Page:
Few technologies have proved to be as revelatory as 3D printing in recent times. It’s astounding to think that up until just a few years ago the idea of being able to print out any real, physical object you could imagine – all safely at home – was mostly considered the stuff of science fiction.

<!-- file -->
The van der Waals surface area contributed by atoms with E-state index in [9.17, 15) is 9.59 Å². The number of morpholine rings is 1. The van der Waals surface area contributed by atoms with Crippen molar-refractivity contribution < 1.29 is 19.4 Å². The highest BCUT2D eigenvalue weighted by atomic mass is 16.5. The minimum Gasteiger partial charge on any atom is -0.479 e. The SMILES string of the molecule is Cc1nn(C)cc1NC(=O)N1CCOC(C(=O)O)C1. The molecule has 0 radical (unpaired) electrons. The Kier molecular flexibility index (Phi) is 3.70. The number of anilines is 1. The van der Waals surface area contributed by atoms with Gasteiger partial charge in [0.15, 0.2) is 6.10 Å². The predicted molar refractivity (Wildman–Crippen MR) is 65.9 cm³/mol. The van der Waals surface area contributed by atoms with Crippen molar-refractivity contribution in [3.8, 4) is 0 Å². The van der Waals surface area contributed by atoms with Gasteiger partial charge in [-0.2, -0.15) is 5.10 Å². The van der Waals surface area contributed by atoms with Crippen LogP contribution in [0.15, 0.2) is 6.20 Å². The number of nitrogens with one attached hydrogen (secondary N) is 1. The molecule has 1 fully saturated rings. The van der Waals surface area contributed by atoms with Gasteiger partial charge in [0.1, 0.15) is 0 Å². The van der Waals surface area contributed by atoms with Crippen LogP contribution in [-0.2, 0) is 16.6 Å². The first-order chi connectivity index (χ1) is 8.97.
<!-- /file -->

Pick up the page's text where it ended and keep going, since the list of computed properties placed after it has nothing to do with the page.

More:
Though the earliest 3D printing technologies can be traced back to 1986, when the first patent was issued for an SLA apparatus invented by Charles Hull, it was not until January 2009 that the first commercially available consumer 3D printer, the BfB RapMan, was put up for sale. The move was like the start of an avalanche. Soon, projects like Z Corp’s Spectrum Z510, RepRap and MakerBot’s Cupcake CNC kit began to change the world for good. 3D printers could be bought to use in anyone’s living room or office, and for many, it marked the start of the next industrial revolution. Fast-forward to today and 3D printing has been used to develop the world’s first fully drivable 3D-printed car, made up of 212 layers, and has enabled astronauts to quickly print much-needed tools on the International Space Station. One day soon, it could […]